First-in, first-out (FIFO) cost flow: The FIFO inventory costing method assigns the first unit costs that come into a company (first-in) to the first units flowing out of the company (first-out). In this way, the cost of goods sold consists of the first unit costs existing in a period. As a result of the first unit costs being assigned to the cost of goods sold, the ending merchandise inventory consists of the last unit costs in the period.

Consider again the information shown earlier, in which a company sold 25 units of merchandise on December 6. Using the FIFO method, the cost of goods sold of the 25 units would be calculated as follows.
 

Units

Unit Cost

Total

20

$18 (from the 20 units in inventory on December 1)

$360

5

$16 (from the 30 units purchased on December 4)

$80

25

 

$440

In a similar manner, using the FIFO method the cost of goods sold of the 45 units sold on December 24 would be calculated as follows.
 

Units

Unit Cost

Total

25

$16 (from the 30 units purchased on December 4) (Remember 5 of
the 30 units purchased on December 4 were sold on December 6.)

$400

20

$15 (from the 50 units purchased on December 17)

$300

45

 

$700

Based on the above calculations, the FIFO method would result in December's cost of goods sold for 70 units being $1,140.
 

Date

Units

Cost

December 6

25

$440

December 24

45

$700

Totals

70

$1,140

Using the FIFO method, the cost of the company's 30 units of merchandise inventory on hand on December 31 would be calculated as follows.
 

Units

Unit Cost

Total

30

$15 (from the 50 units purchased on December 17) (Remember 20 of
the 50 units purchased on December 17 were sold on December 24.)

$450

The $450 cost of the December 31 merchandise inventory is reasonable because if the FIFO method assigns the first unit costs that come into a company (first-in) to the first units flowing out of the company (first-out), the ending inventory units (those units that did not flow out) must be assigned the costs of the last units flowing into the company.

One of the helpful characteristics of inventory costing is that the reasonableness of the cost of goods sold and ending inventory calculations can be checked by using the summary of the components of merchandise inventory presented earlier in this chapter.
 

Beginning merchandise inventory

$360

Plus: purchases ($480 + $750)

$1,230

Less: purchases returns

$0

Merchandise available for sale

$1,590

Less: cost of goods sold

$1,140

Ending merchandise inventory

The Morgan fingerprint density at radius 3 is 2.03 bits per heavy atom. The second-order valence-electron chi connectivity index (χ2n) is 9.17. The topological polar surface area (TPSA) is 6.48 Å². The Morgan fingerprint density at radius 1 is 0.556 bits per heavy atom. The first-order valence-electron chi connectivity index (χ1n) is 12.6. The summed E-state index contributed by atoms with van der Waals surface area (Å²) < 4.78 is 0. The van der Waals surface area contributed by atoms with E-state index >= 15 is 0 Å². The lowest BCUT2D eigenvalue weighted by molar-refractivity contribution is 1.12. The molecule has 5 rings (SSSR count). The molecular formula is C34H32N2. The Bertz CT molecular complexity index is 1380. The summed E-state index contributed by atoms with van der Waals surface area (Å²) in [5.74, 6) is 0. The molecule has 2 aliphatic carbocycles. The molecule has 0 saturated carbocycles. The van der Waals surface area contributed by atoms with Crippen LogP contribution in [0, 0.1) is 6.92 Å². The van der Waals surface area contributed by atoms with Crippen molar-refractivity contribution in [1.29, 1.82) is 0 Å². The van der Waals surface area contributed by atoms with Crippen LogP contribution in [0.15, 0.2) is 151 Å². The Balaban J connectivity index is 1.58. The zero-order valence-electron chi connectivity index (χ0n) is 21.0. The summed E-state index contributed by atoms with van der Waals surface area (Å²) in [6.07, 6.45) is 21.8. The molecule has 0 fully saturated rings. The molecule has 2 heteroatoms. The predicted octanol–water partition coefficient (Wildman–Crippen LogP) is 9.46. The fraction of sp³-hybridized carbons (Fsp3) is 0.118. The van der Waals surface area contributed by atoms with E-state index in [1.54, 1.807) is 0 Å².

$450

Notice in the above inventory components summary, once the company's cost of goods sold is determined, the cost of its ending merchandise inventory can be calculated by subtraction. Since this $450 cost of ending merchandise inventory agrees with the $450 cost calculated earlier in the paragraphs above, we can have confidence in our FIFO method calculations.

The complete FIFO inventory cost flows can be seen as follows.
 

Merchandise Inventory: FIFO

December 1 Inventory

20 @ $18 = $360

 

 

December 4 Purchase

30 @ $16 = $480

 

 

 

 

20 @ $18 = $360
5 @ $16 = $80
Total =$440

December 6 
Cost of Good Sold

December 17 Purchase

50 @ $15 = $750

 

 

 

 

25 @ $16 = $400
20 @ $15 = $300
Total =$700

December 24 
Cost of Good Sold

December 30 Inventory

30 @ $15 = $450

 

 

Practice Exercise

The Christopher Corporation began its October operations with 30 units in inventory. Each unit cost the company $10. On October 7, the company purchased 120 more units at a cost of $11 each. The company sold 80 units on October 12 at a price of $23 each.

1. Using the FIFO inventory method, determine the cost of the 80 units sold by the Christopher Corporation on October 12.
 

Units

Unit Cost

Total

30

$10 (from the 30 units in inventory on October 1)

$300

50

$11 (from the 120 units purchased on October 7)

$550

80

 

$850

2. Determine the cost of the Christopher Corporation's October 12 ending merchandise inventory of 70 units.
 

Units

Unit Cost

Total

70

$11 (from the 120 units purchased on October 7) 
(Remember, 50 of the 120 units were sold on October 12.)

$770

The Christopher Corporation's ending inventory cost can be verified by using the relationship among merchandise available for sale, the cost of goods sold, and ending inventory, as shown below.
 

Beginning merchandise inventory

$300

(30 units x $10 each)

Plus: purchases

$1,320

(120 units x $11 each)

Merchandise available for sale

$1,620

 

Less: cost of goods sold

$850

(calculated above)

Ending merchandise inventory

$770

 

3. Determine the Christopher Corporation's October gross profit.
 

Sales

$1,840

(80 units at $23 each)

Cost of Goods Sold

$850

(calculated above)

Gross Profit

$990

 

** You now have the background to do text exercise 8.11.

 

 

Previous section

Next section